A sequel to Living with the Truth, the book is set in a landscape generated by Jonathan's memories of his past life. In this pseudo-reality he has to face more truths about himself and learns that the universe may not be in safe hands. By the end of the book he realises that you don't always need to get all the answers, and never to say die.
All writers are liars. We make things up, ergo we lie. The odd thing about the lies that writers tell is that they somehow manage to communicate often very profound truths. Jonathan Payne is a work of fiction and therefore his opinions are a work of fiction (it is a big mistake to assume that a character believes what his author does) and yet I wonder how many of you will be able to relate to what he has to say here about lying?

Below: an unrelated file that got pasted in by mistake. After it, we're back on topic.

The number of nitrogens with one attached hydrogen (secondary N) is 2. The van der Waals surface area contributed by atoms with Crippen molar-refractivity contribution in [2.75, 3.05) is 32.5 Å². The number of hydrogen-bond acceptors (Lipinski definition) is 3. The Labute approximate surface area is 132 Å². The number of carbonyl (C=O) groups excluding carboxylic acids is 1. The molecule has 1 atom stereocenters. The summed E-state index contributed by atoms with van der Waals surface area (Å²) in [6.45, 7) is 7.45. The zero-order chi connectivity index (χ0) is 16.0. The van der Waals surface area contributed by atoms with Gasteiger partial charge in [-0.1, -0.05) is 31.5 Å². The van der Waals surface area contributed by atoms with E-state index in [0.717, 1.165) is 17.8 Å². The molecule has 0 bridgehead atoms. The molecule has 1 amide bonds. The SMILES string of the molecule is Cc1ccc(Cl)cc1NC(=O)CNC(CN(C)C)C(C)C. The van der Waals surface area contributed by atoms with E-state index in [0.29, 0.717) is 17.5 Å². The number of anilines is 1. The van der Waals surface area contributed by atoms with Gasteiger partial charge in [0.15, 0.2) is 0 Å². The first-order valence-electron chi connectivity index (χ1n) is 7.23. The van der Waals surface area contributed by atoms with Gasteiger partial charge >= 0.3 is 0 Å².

Stranger than Fiction
Lying is a life skill. They
should teach it in school: Prevarication for Beginners,
Intermediate Sophistry, Advanced Mythomania. He wondered if lying
was an art or a science. He couldn’t recall ever not being able to
lie. In that respect he was a natural. No one had taught him. He
had discovered his talent through expediency; there were times when
telling the truth really wasn’t an option. So he had invented the
lie. For a time then it was his only, this ability. It came
as something of a disappointment to discover that other people were
doing it too and he wasn’t special. How exactly did he know that
there was something out there as an alternative to telling the
truth? It had to be genetic. So why was it so wrong?